RICO Act

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Federal Charges Related to the RICO Act Are Complex and Require the Help of a Skilled Defense Attorney

RICO is a complicated legislation that needs years of knowledge to properly and effectively use in court. A federal racketeering (RICO) Act attorney can help you decide whether you have a viable defense to a federal criminal RICO indictment or civil RICO claim, as well as if your facts support a civil RICO suit.

These same committed RICO attorneys will fight relentlessly for clients seeking criminal defense against federal RICO charges. They are committed to providing the finest possible service at a fair cost to customers wishing to file a private RICO case or defend against a private RICO claim. Call Chambers Law Firm now at 714-760-4088 to request a case evaluation.

The History of the RICO Act

In layman’s terms, the federal Racketeer Influenced Corrupt Organizations Act (RICO Act) is a federal legislation that provides for severe criminal penalties and a civil cause of action for conduct committed as part of a continuing criminal enterprise. Because the RICO Act is focused on racketeering, it permits suspected leaders of a criminal organization, or syndicate, to be tried for the crimes they directed others to commit.

President Richard Nixon signed RICO into law in 1970, and it is most recognized for being used to prosecute mafia bosses who coordinated Mafia-related murders.

It has subsequently been a far more extensively utilized weapon by federal authorities to target a broad spectrum of criminal activities, including the previously mentioned violent crimes and complex fraud, bribery, money laundering, and extortion operations. The “Violent Crimes in Aid of Racketeering” (VICAR) legislation is a companion statute that prohibits violent crimes such as murder, abduction, and assaults.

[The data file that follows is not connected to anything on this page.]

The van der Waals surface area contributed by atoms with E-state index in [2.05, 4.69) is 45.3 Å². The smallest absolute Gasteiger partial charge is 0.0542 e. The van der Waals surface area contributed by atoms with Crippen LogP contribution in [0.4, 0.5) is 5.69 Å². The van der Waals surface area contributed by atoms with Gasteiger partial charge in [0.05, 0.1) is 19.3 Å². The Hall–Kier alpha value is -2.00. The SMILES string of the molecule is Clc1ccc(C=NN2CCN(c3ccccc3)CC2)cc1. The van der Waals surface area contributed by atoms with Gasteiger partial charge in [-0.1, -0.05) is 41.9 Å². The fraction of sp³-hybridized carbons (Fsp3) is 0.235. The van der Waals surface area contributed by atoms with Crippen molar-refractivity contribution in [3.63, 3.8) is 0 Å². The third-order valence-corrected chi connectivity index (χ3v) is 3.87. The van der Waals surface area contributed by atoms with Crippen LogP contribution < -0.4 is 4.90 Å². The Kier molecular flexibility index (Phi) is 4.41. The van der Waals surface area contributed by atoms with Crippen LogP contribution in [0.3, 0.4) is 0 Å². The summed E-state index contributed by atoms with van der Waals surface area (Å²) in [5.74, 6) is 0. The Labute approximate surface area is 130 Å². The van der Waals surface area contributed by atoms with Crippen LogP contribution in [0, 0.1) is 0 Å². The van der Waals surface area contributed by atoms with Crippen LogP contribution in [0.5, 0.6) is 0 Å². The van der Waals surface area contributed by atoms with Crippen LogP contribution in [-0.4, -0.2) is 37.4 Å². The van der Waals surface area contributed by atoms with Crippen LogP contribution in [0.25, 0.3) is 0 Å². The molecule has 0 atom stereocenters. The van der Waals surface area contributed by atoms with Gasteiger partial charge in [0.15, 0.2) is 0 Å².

Section 1962(d)

The most often used substantive RICO provision is Section 1962(c), which prohibits a RICO “person” from operating the operations of an enterprise impacting interstate or foreign commerce via a pattern of racketeering or an alternative theory of illegal debt collection.

For example, a RICO person who engages in repeated acts of mail and wire fraud to run the affairs of a legal company or “association in reality” may be held in violation of section 1962(c). Conspiring to conduct any of the three substantive crimes is also illegal under section 1962(d).

It is critical for people accused of RICO violations to realize that a RICO conspiracy defendant does not have to physically manage the activities of a business. Instead, for a court to establish adequate evidence for conviction or culpability, the RICO defendant, i.e., the RICO “person,” must only agree with a defendant who is an operator or manager to run the enterprise’s affairs via a pattern of racketeering behavior.

We Are Here to Help You Fight RICO Charges

A qualified RICO attorney can use a variety of defenses to defend against a RICO suit successfully. For example:

  • The RICO “person” may not be distinct from the enterprise
  • The pattern of racketeering activity may not be sufficiently “continuous” or related to the enterprise
  • The criminal indictment may not adequately allege sentencing factors to sentence in excess of the statutory maximum
  • The RICO complaint may not be sufficiently pleaded

The best defense for your specific case will depend on a variety of factors. Let Chambers Law Firm help you determine the best way forward. Call us now at 714-760-4088 for help fighting back against RICO violation charges.

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